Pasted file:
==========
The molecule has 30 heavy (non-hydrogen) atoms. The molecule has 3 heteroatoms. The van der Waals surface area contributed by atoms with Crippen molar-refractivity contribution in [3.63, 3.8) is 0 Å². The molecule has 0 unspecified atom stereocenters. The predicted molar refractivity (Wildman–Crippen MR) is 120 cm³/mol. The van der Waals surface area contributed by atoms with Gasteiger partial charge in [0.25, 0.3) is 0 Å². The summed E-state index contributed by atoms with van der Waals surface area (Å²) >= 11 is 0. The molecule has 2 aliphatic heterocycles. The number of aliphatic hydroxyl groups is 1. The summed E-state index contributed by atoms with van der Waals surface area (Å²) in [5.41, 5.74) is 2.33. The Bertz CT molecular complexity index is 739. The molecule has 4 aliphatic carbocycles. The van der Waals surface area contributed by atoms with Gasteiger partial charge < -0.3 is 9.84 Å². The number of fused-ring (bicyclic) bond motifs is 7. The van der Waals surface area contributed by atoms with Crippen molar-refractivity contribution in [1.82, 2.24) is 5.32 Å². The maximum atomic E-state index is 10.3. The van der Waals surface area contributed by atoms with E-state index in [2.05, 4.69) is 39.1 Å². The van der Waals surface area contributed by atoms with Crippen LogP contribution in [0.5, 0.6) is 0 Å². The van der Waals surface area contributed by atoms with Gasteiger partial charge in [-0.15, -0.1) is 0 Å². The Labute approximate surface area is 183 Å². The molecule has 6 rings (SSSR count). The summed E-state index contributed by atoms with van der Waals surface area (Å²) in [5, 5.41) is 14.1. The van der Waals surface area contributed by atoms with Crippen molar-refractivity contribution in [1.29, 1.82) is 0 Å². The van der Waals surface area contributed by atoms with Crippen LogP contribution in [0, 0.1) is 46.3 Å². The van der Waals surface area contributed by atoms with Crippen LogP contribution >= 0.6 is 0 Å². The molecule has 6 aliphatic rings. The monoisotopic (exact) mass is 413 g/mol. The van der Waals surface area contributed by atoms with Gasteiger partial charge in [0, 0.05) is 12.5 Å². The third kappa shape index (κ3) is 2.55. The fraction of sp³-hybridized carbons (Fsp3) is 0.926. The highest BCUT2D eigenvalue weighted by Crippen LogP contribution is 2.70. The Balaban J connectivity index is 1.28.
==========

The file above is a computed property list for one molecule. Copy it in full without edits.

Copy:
The molecule has 30 heavy (non-hydrogen) atoms. The molecule has 3 heteroatoms. The van der Waals surface area contributed by atoms with Crippen molar-refractivity contribution in [3.63, 3.8) is 0 Å². The molecule has 0 unspecified atom stereocenters. The predicted molar refractivity (Wildman–Crippen MR) is 120 cm³/mol. The van der Waals surface area contributed by atoms with Gasteiger partial charge in [0.25, 0.3) is 0 Å². The summed E-state index contributed by atoms with van der Waals surface area (Å²) >= 11 is 0. The molecule has 2 aliphatic heterocycles. The number of aliphatic hydroxyl groups is 1. The summed E-state index contributed by atoms with van der Waals surface area (Å²) in [5.41, 5.74) is 2.33. The Bertz CT molecular complexity index is 739. The molecule has 4 aliphatic carbocycles. The van der Waals surface area contributed by atoms with Gasteiger partial charge < -0.3 is 9.84 Å². The number of fused-ring (bicyclic) bond motifs is 7. The van der Waals surface area contributed by atoms with Crippen molar-refractivity contribution in [1.82, 2.24) is 5.32 Å². The maximum atomic E-state index is 10.3. The van der Waals surface area contributed by atoms with E-state index in [2.05, 4.69) is 39.1 Å². The van der Waals surface area contributed by atoms with Crippen LogP contribution in [0.5, 0.6) is 0 Å². The van der Waals surface area contributed by atoms with Gasteiger partial charge in [-0.15, -0.1) is 0 Å². The Labute approximate surface area is 183 Å². The molecule has 6 rings (SSSR count). The summed E-state index contributed by atoms with van der Waals surface area (Å²) in [5, 5.41) is 14.1. The van der Waals surface area contributed by atoms with Crippen molar-refractivity contribution in [1.29, 1.82) is 0 Å². The van der Waals surface area contributed by atoms with Crippen LogP contribution in [0, 0.1) is 46.3 Å². The van der Waals surface area contributed by atoms with Crippen LogP contribution >= 0.6 is 0 Å². The molecule has 6 aliphatic rings. The monoisotopic (exact) mass is 413 g/mol. The van der Waals surface area contributed by atoms with Gasteiger partial charge in [0, 0.05) is 12.5 Å². The third kappa shape index (κ3) is 2.55. The fraction of sp³-hybridized carbons (Fsp3) is 0.926. The highest BCUT2D eigenvalue weighted by Crippen LogP contribution is 2.70. The Balaban J connectivity index is 1.28.